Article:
By Anne Cruickshanks

Tully On Tully: To Asia and beyond

Tully On Tully are making waves wherever they go, and they’re not afraid to get out and try their brand of indie-pop on new audiences. This has taken them from Australia to the Philippines, to Canada, New York, and back to Singapore, and all in a twelve-month window.

Hitting Singapore at the end of May for Music Matters, Tully On Tully treated audiences to shows at both Crazy Elephant and on the Fountain Stage at Clarke Quay. Apparently, opening for K-Pop Night Out (the festival’s Korean showcase) brought back memories from their 2013 visit to Singapore.

“We played a show at Home Club (last year) but we got to come see some K-Pop. I remember walking down a street and all of a sudden there was a huge crowd of people like just in front of me, and I realized that we were walking behind this huge K-Pop star,” says vocalist Natalie Foster, “We were just there being like, ‘What? What’s happening?’”.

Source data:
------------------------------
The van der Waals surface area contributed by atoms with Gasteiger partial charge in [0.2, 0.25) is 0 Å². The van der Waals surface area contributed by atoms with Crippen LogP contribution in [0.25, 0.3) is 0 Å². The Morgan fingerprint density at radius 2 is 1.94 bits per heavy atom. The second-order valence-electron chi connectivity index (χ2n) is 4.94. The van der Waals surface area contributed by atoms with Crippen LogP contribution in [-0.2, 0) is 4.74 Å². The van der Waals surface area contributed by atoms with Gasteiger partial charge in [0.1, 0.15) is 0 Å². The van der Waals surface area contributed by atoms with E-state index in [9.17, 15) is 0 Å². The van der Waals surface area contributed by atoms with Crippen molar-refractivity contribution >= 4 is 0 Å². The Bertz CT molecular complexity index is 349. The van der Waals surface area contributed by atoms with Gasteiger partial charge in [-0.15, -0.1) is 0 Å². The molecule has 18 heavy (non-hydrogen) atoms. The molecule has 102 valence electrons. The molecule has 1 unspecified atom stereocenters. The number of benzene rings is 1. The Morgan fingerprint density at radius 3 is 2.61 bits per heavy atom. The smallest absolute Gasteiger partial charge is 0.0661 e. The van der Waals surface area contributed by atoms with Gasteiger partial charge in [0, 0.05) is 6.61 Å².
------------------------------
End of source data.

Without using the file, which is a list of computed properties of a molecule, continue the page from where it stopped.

“You hear about that kind of stuff happening to other people… but we never thought it’d happen to us”

The Internet has played a pretty significant role in the band’s story of going international, with their first foray into the wide world being their 2013 trip to Manila for Wanderland Festival almost exactly one year ago. There, they played alongside established acts including The Temper Trap and Nada Surf.

The story goes that the band received an email from Stephanie Uy [the 23-year-old President of Karpos Multimedia and brains behind the festival] who had heard of the band from her sister. Finding their videos online, she got in contact, and the rest, they say, is history. “It’s sick,” says sometime piano teacher and Tully On Tully keys player Pete Corrigan. “You hear about that kind of stuff happening to other people — being discovered on YouTube or something — but we never thought it’d happen to us”.

Turns out that the Wanderland opportunity was the beginning of an exciting journey for the band. “It was a huge stepping stone for us, to be able to play internationally,” Corrigan continues, telling us that “it was a huge learning curve as well, in terms of organisation and getting ourselves ready”. Before this opportunity, though Tully on Tully was well educated on hitting the Australian road, only guitarist Greg Rietwyk had travelled internationally for gigs.

“…when they go out, they don’t wanna go clubbing; they want to go and watch a band”